The Obama Administration, Pelosi and help to Minneapolis

These are not easy times, but I can guarantee they would be a lot tougher if Barack Obama had not been elected President.   When you look at all the challenges we face–stagnant economy, foreclosures, the list goes on— it means a lot to have partners in the new Administration.

In the past couple months I have been in a series of meetings with officials in the Administration and Congress, and can already see a dramatic improvement in how we can partner with Washington to get help to Minneapolis.

One of the most interesting was a meeting with several other Mayors and the new Sec. of Transportation, Ray LaHood.  Also there was the Adolfo Carrion. the new White House director of urban affairs.  They wanted our thoughts on how to pass a new transportation bill that reflects and helps fund the transportation innovations already underway in cities.   I was really struck by how they weren’t just thinking about these issues in a silo….much of the conversation was about how new transit can spur the economy, help focus growth so we have less sprawl, impact the climate.

The points I made focused in a couple areas: getting metro areas to work together and using transit to impact land use.  I used the example of the Urban Partnership, the grant our region applied for and won because we found ways for the city and the suburbs to work together.  (This is the $133 million being used to start bus rapid transit from Lakeville into downtown, and is paying for remaking Marquette and Second Avs. into transit corridors.)  My suggestion was that they continue funding projects like this—wouldn’t it be great to do this along I-94 to Woodbury, across the new 35W bridge into Roseville and Forest Lake–but not just stop at transit.  Include resources to help communities site new housing at the transit stops.   

They met with us for more than two hours, which was pretty remarkable considering what’s on their plate.  Even better, they invited us to come back later this month and I’ll keep talking about ways we can bring these dollars back home.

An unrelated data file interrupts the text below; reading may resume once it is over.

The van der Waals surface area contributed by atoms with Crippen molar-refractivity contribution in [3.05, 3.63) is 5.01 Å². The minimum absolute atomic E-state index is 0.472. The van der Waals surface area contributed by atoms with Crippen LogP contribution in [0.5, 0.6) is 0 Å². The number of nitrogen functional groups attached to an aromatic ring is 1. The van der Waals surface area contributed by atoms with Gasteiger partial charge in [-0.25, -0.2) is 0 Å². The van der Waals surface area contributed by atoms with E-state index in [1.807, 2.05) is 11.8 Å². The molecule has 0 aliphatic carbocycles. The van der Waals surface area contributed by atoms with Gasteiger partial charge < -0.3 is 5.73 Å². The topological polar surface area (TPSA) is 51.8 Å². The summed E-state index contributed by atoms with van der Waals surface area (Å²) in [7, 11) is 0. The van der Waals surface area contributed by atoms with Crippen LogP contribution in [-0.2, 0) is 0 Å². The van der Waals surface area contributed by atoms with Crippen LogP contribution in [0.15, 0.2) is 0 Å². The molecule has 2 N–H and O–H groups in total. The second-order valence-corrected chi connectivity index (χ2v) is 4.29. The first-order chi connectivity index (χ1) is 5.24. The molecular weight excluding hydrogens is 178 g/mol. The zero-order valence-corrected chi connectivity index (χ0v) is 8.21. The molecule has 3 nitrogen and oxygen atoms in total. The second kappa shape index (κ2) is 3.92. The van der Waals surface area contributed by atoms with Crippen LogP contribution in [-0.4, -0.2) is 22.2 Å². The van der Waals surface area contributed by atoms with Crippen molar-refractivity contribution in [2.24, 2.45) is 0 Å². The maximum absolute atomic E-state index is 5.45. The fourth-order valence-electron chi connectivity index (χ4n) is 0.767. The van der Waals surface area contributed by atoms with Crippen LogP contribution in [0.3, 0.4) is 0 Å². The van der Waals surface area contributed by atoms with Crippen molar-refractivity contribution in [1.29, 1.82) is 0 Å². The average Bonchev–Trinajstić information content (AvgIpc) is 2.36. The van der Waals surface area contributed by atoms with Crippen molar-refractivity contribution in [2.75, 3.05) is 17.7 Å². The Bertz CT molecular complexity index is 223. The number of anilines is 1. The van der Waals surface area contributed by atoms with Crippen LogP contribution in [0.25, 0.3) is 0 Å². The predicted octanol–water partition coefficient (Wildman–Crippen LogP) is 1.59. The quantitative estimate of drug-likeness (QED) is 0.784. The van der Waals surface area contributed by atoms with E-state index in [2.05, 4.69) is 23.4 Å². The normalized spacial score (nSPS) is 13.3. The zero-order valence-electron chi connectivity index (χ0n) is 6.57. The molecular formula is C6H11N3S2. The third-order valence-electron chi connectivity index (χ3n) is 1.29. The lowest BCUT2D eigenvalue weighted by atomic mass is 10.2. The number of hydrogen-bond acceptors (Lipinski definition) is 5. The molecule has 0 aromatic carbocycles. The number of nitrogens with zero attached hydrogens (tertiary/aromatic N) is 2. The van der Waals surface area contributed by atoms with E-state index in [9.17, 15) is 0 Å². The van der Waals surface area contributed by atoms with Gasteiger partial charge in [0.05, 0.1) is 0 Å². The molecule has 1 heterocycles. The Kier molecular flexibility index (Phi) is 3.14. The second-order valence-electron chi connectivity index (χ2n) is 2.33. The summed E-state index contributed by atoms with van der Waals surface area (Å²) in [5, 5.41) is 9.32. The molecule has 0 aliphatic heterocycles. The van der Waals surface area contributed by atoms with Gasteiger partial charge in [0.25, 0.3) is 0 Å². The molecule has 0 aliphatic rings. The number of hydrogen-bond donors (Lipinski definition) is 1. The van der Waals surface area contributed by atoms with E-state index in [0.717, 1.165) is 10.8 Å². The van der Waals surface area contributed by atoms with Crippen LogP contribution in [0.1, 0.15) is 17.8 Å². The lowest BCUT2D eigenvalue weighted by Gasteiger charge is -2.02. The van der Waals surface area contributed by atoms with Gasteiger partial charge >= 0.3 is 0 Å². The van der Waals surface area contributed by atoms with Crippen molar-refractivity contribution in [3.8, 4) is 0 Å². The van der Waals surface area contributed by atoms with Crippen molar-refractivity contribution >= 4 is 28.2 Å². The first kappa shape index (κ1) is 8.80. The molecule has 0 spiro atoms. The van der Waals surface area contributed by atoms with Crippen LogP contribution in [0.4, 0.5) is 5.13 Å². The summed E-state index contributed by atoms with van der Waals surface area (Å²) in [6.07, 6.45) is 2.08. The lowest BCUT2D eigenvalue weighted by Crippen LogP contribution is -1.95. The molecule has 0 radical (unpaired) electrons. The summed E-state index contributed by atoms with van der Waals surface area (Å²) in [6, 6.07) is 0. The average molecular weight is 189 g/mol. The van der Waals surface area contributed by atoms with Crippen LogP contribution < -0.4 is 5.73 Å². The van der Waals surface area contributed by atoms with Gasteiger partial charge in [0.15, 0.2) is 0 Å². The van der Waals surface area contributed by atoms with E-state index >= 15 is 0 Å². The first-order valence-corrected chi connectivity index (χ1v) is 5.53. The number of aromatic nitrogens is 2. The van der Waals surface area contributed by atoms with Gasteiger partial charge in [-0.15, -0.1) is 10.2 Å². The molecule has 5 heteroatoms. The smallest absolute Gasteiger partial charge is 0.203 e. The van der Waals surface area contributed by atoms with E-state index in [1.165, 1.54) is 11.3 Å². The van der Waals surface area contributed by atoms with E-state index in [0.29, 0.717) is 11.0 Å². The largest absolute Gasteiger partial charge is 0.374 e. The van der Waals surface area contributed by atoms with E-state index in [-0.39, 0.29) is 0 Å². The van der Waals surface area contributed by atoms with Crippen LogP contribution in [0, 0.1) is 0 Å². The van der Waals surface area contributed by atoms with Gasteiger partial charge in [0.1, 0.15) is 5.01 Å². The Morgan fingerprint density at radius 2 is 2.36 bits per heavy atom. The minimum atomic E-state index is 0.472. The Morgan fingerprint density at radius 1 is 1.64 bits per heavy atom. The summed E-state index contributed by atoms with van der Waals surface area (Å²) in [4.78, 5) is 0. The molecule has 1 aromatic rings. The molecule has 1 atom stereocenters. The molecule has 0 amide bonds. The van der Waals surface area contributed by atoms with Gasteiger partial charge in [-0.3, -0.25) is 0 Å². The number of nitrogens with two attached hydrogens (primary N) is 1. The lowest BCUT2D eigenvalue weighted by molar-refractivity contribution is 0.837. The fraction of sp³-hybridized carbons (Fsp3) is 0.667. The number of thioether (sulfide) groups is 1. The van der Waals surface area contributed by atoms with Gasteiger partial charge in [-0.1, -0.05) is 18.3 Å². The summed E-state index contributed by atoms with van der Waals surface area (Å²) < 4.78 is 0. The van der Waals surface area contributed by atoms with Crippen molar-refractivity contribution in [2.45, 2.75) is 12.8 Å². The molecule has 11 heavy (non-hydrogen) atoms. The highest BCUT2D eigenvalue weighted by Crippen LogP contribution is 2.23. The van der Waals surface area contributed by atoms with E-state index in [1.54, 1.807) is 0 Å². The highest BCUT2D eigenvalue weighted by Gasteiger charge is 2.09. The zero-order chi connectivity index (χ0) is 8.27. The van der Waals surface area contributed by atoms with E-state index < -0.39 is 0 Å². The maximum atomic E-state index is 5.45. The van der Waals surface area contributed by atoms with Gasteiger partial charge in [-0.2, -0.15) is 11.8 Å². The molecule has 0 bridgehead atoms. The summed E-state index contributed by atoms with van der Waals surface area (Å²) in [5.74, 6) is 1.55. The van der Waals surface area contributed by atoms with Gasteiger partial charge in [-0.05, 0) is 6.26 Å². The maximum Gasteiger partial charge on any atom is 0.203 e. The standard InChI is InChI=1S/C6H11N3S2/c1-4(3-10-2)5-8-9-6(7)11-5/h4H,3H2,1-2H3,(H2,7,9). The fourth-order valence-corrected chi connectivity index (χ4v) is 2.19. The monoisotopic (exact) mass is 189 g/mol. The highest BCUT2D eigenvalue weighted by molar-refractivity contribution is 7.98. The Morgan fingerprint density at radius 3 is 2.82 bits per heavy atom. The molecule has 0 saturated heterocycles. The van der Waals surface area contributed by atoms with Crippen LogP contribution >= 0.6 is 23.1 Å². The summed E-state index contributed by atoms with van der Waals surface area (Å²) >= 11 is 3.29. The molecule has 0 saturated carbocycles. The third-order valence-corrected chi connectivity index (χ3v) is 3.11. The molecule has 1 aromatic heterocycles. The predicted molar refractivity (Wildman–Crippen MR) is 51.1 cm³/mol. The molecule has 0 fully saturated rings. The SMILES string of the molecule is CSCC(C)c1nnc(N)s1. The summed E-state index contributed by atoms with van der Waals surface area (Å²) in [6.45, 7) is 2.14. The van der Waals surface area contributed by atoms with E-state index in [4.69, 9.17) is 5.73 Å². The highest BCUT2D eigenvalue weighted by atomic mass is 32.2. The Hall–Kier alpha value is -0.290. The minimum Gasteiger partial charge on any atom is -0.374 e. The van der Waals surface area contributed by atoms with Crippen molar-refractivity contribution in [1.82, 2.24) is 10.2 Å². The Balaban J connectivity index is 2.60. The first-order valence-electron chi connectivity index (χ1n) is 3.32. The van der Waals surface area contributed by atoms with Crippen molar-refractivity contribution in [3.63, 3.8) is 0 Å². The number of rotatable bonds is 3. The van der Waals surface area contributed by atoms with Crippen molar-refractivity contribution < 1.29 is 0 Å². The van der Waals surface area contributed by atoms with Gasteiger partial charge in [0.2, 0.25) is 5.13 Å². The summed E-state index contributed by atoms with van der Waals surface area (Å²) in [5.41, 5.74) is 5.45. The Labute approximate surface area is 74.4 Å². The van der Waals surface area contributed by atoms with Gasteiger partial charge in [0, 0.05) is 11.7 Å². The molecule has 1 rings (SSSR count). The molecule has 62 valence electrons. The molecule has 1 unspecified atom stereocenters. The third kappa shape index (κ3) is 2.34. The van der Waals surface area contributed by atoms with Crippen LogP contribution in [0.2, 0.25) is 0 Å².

I also had two meetings yesterday that showed even more how much better our partnership is with Washington.  The first was with Speaker of the House Nancy Pelosi and the second was with Melody Barnes, who heads the White House Domestic Policy Council.  I was there in my role as Vice-chair of the Democratic Mayors Association, and used the meetings to talk about how in Minneapolis we are pioneering programs that could be models for their national work—the Green Jobs Institute, the Youth Violence Prevention program, the Minneapolis Promise, etc. They showed real interest in these and my hope is they will partner with us as we try to keep growing this work in tough times.

It was also good to hear the Speaker, whose father was the Mayor of Balitmore, speak with so much depth about cities.  And it has been great to hear people at all levels of the new Administration, know so much about the issues we face, and spend so much time trying to find how to help.  Believe me: This is a REAL difference

Talking is nice but the best part is they are putting their money where their mouth is.  In the past few months we have been able to bring in more than $14 million from the federal government to work on foreclosure alone…and we are working fast to make sure we get resources for public safety, energy and job creation.

These may be tough times but there is a world of improvement in our partnership with those in D.C.

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One Response

  1. I am so glad that you are talking about the good impact that are coming. I don’t like the scrutiny that is being placed on Washington because problems haven’t been fixed yet. I know they will take time, and I think most people do too. However, they still scrutinize the new administration. I think that the continuing growth of Minneapolis and other cities will trickle into the other areas of the state. I was very, very glad to read this!

    -Jose.

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